Thanks for the clear presentation of the issues at stake in your recent Conservation Biology editorial (Mayo 2021). There is a need for such articles elaborating and contextualizing the ASA President’s Task Force statement on statistical significance (Benjamini et al, 2021). The Benjamini et al (2021) statement is sensible advice that avoids directly addressing the current debate. For better or worse, it has no references, and just speaks what looks to us like plain sense. However, it avoids addressing why there is a debate in the first place, and what are the justifications and misconceptions that drive different positions. Consequently, it may be ineffective at communicating to those swing voters who have sympathies with some of the insinuations in the Wasserstein & Lazar (2016) statement. We say “insinuations” here since we consider that their 2016 statement made an attack on p-values which was forceful, indirect and erroneous. Wasserstein & Lazar (2016) started with a constructive discussion about the uses and abuses of p-values before moving against them. This approach was good rhetoric: “I have come to praise p-values, not to bury them” to invert Shakespeare’s Anthony. Good rhetoric does not always promote good science, but Wasserstein & Lazar (2016) successfully managed to frame and lead the debate, according to Google Scholar. We warned of the potential consequences of that article and its flaws (Ionides et al, 2017) and we refer the reader to our article for more explanation of these issues (it may be found below). Wasserstein, Schirm and Lazar (2019) made their position clearer, and therefore easier to confront. We are grateful to Benjamini et al (2021) and Mayo (2021) for rising to the debate. Rephrasing Churchill in support of their efforts, “Many forms of statistical methods have been tried, and will be tried in this world of sin and woe. No one pretends that the p-value is perfect or all-wise. Indeed (noting that its abuse has much responsibility for the replication crisis) it has been said that the p-value is the worst form of inference except all those other forms that have been tried from time to time”. Continue reading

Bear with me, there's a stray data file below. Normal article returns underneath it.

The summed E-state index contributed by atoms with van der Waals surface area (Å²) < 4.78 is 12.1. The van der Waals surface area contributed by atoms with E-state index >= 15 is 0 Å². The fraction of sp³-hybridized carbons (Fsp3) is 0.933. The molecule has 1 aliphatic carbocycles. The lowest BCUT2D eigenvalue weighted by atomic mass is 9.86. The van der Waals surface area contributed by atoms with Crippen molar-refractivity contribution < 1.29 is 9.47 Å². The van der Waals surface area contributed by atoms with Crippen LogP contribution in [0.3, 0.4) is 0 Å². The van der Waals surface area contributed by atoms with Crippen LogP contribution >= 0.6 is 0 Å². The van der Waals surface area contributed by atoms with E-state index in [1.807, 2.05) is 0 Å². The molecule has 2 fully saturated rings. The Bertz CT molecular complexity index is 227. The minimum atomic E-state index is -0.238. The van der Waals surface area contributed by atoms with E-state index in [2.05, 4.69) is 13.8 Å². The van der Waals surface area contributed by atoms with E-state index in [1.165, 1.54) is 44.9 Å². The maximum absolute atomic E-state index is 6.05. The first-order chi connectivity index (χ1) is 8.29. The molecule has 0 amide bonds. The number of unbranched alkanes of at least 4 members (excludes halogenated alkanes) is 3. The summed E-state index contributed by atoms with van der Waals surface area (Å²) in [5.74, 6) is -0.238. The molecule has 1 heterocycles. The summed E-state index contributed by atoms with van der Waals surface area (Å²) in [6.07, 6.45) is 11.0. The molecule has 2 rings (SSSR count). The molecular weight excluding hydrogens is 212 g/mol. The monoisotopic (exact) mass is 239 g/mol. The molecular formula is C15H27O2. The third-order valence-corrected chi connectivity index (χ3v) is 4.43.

Categories: ASA Task Force on Significance and Replicability, editors, P-values, significance tests | 2 Comments

B. Haig on questionable editorial directives from Psychological Science (Guest Post)

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Brian Haig, Professor Emeritus
Department of Psychology
University of Canterbury
Christchurch, New Zealand

 

What do editors of psychology journals think about tests of statistical significance? Questionable editorial directives from Psychological Science

Deborah Mayo’s (2021) recent editorial in Conservation Biology addresses the important issue of how journal editors should deal with strong disagreements about tests of statistical significance (ToSS). Her commentary speaks to applied fields, such as conservation science, but it is relevant to basic research, as well as other sciences, such as psychology. In this short guest commentary, I briefly remark on the role played by the prominent journal, Psychological Science (PS), regarding whether or not researchers should employ ToSS. PS is the flagship journal of the Association for Psychological Science, and two of its editors-in-chief have offered explicit, but questionable, advice on this matter. Continue reading

Categories: ASA Task Force on Significance and Replicability, Brian Haig, editors, significance tests | Tags: | 2 Comments

D. Lakens (Guest Post): Averting journal editors from making fools of themselves

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Daniël Lakens

Associate Professor
Human Technology Interaction
Eindhoven University of Technology

Averting journal editors from making fools of themselves